I'm trying to use the sample pictiva VHDL code from Avnet to drive a mini OLED (OSRAM Pictiva 128x64 pixel) on their test board, to get anything presented (numerical data) on the screen. Has anyone got this device to work, using sample code or other?
Is there an alternative way to get numerical data presented to a screen? Assuming I can get VHDL drivers for it.
As I recall, the display is refreshed from a block of memory. By doing 'fills' using the Avnet monitor you can erase or make the screen full brightness. I seem to remember that each pixel might have been four bits, so setting the nibbles between 0 and f set the brightness level. Be sure not to leave it on too long at high brightness as the OLED can 'burn' in.
I haven't tried yet. I am somewhat pissed off that the datasheet on the controller chip in the module is apparently nearly impossible to obtain, and the data sheet on the module doesn't give the details of the interface other than electrical parameters.
This is not conducive to Pictiva getting design wins; they should arrange with the supplier of the controller chip for the data sheet on that chip to be publicly available.
Or perhaps I'm wrong, and someone can point me to a URL where I can download it. Preferrably without having to "register" first.
I'm really unhappy about this whole "register to download data sheets" phenomenon. Yesterday I needed to download data on a Samsung ARM-based SOC. I know I've downloaded data on the same chip in the past without registering, but now they require registration. I was willing to do that, but the registration system they are using will ONLY work if you run their ActiveX control. This is a problem for three reasons:
I use Firefox, not Internet Explorer, because IE's security has more holes than swiss cheese.
I'm not running Windows, so I couldn't run IE and ActiveX even if I wanted to.
Even if I *were* running Windows and IE, I wouldn't run ActiveX controls from web sites. The whole idea is abhorrent. At least Java has a carefully designed security sandbox for applets; ActiveX security is just about nonexistent.
Conclusion: I won't be designing Samsung SOCs into any products. I'll likely use Cirrus Logic's part instead, or possibly TI.
Sometimes this also is there to reduce denial-of-service attacks, where some bot machines in eastern europe, log in and merrily download all the PDF's they can find. Nice way to clog the pipes.....
Did you complain to Samsung ?
I remember Philips had a nonsense on their web site, where they linked to a stock ticker in the technical web pages, and that link was often very very slow : result was you could not load technical info, because some idjit had decided the stock price was important to everyone on the planet. I (and others) pointed out that was not quite true, and I see that is now removed from the technical pages.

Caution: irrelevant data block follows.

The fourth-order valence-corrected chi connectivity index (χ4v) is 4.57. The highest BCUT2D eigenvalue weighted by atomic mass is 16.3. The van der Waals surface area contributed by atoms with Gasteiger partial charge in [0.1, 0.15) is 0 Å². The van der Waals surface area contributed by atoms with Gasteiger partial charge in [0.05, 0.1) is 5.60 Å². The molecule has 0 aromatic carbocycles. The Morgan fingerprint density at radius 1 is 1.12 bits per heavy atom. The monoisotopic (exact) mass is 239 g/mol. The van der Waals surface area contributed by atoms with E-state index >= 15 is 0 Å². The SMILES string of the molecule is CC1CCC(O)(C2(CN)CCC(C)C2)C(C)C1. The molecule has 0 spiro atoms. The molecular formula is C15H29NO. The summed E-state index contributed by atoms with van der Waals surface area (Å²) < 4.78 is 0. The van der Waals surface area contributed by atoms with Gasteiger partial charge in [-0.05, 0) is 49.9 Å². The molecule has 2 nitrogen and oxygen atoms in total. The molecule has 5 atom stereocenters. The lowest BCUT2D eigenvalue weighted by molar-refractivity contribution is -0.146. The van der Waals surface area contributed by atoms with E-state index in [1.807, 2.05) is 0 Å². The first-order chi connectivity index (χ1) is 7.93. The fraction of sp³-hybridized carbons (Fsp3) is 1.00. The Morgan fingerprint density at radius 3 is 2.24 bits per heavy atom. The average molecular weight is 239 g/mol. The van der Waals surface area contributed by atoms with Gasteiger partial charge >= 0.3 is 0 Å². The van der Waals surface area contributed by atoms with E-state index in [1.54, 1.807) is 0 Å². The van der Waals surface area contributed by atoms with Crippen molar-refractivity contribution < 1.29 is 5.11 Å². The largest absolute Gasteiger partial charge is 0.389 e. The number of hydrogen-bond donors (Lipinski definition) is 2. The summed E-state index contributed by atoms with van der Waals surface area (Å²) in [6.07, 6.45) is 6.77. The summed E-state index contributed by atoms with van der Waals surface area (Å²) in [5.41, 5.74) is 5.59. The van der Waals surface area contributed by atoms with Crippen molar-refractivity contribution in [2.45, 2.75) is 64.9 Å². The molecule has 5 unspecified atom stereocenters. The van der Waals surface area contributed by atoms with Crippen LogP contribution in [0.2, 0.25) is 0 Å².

So, the speed may be glacial, but these big companies will respond....
Unless the prices are substantially worse than the last time parts were offered through the store, I don't see that as a problem, other than possibly for hobbyists or students. Engineers are accustomed to one-off prices being relatively high.
The purpose of having parts in the store is to guarantee quick availability in small quantities, not to have great prices.
Agreed. I'd be willing to click-through an agreement regarding the fact that the devices are from open packages, may not meet Xilinx' usual quality standards, and must be baked if they are to be reflow soldered. In other words, I'm willing to treat them as engineering samples, even when the silicon is considered fully production qualified.
In my opinion, the Xilinx web site registration process is one of the least obnoxious and better implemented ones around. I don't mind having to register nearly as much when it is easy to do and works with any browser.
Is there a method of simply using the FPGA to control the OLED completely? I use my FPGA as a GPS-like DSP and want the output coordinate data displayed directly onto the OLED. Currently I send my data to a host computer to present on the screen, through the RS232 link. I want to remove all that and use only the OLED already in the FPGA board. This sounds simple but the code for this "simple" application is not straight forward, or I am missing big chunks of grey matter. I don't want to resort to C++ code or buy other kits to make this work. My guess is that OSRAM wants to force us to buy their RS-030 reference design kit to get started.